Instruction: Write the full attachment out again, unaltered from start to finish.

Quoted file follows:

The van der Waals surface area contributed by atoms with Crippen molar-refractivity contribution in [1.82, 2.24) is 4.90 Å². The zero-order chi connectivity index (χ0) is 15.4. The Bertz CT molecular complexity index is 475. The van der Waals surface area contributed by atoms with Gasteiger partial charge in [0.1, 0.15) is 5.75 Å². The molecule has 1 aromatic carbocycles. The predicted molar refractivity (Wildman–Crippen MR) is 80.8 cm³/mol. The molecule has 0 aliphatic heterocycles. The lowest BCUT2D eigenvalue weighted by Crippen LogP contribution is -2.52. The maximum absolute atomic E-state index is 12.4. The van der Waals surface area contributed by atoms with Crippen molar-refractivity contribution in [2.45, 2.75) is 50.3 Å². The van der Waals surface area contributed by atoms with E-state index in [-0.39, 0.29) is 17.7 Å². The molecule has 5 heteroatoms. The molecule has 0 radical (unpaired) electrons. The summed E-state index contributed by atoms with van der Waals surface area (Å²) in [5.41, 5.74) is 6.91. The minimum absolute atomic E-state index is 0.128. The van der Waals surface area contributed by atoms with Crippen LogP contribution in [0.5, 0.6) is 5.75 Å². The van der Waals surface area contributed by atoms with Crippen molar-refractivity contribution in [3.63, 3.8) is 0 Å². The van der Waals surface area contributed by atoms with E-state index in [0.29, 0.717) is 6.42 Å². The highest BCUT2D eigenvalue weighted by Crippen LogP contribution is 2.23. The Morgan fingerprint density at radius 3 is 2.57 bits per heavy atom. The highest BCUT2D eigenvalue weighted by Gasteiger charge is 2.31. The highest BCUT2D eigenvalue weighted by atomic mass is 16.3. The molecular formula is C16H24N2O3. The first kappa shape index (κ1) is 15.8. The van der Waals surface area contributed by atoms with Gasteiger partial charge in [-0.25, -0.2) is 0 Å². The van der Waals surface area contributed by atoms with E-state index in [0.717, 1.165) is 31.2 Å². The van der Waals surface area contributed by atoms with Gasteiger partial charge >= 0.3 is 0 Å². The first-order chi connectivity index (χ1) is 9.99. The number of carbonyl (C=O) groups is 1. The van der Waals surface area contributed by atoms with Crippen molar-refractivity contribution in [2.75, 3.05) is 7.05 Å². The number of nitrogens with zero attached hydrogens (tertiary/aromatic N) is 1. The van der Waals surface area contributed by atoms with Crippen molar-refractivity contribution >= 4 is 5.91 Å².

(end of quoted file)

The van der Waals surface area contributed by atoms with Crippen molar-refractivity contribution in [1.82, 2.24) is 4.90 Å². The zero-order chi connectivity index (χ0) is 15.4. The Bertz CT molecular complexity index is 475. The van der Waals surface area contributed by atoms with Gasteiger partial charge in [0.1, 0.15) is 5.75 Å². The molecule has 1 aromatic carbocycles. The predicted molar refractivity (Wildman–Crippen MR) is 80.8 cm³/mol. The molecule has 0 aliphatic heterocycles. The lowest BCUT2D eigenvalue weighted by Crippen LogP contribution is -2.52. The maximum absolute atomic E-state index is 12.4. The van der Waals surface area contributed by atoms with Crippen molar-refractivity contribution in [2.45, 2.75) is 50.3 Å². The van der Waals surface area contributed by atoms with E-state index in [-0.39, 0.29) is 17.7 Å². The molecule has 5 heteroatoms. The molecule has 0 radical (unpaired) electrons. The summed E-state index contributed by atoms with van der Waals surface area (Å²) in [5.41, 5.74) is 6.91. The minimum absolute atomic E-state index is 0.128. The van der Waals surface area contributed by atoms with Crippen LogP contribution in [0.5, 0.6) is 5.75 Å². The van der Waals surface area contributed by atoms with Crippen molar-refractivity contribution in [3.63, 3.8) is 0 Å². The van der Waals surface area contributed by atoms with E-state index in [0.29, 0.717) is 6.42 Å². The highest BCUT2D eigenvalue weighted by Crippen LogP contribution is 2.23. The Morgan fingerprint density at radius 3 is 2.57 bits per heavy atom. The highest BCUT2D eigenvalue weighted by Gasteiger charge is 2.31. The highest BCUT2D eigenvalue weighted by atomic mass is 16.3. The molecular formula is C16H24N2O3. The first kappa shape index (κ1) is 15.8. The van der Waals surface area contributed by atoms with Gasteiger partial charge in [-0.25, -0.2) is 0 Å². The van der Waals surface area contributed by atoms with E-state index in [0.717, 1.165) is 31.2 Å². The van der Waals surface area contributed by atoms with Gasteiger partial charge >= 0.3 is 0 Å². The first-order chi connectivity index (χ1) is 9.99. The number of carbonyl (C=O) groups is 1. The van der Waals surface area contributed by atoms with Crippen molar-refractivity contribution in [2.75, 3.05) is 7.05 Å². The number of nitrogens with zero attached hydrogens (tertiary/aromatic N) is 1. The van der Waals surface area contributed by atoms with Crippen molar-refractivity contribution >= 4 is 5.91 Å².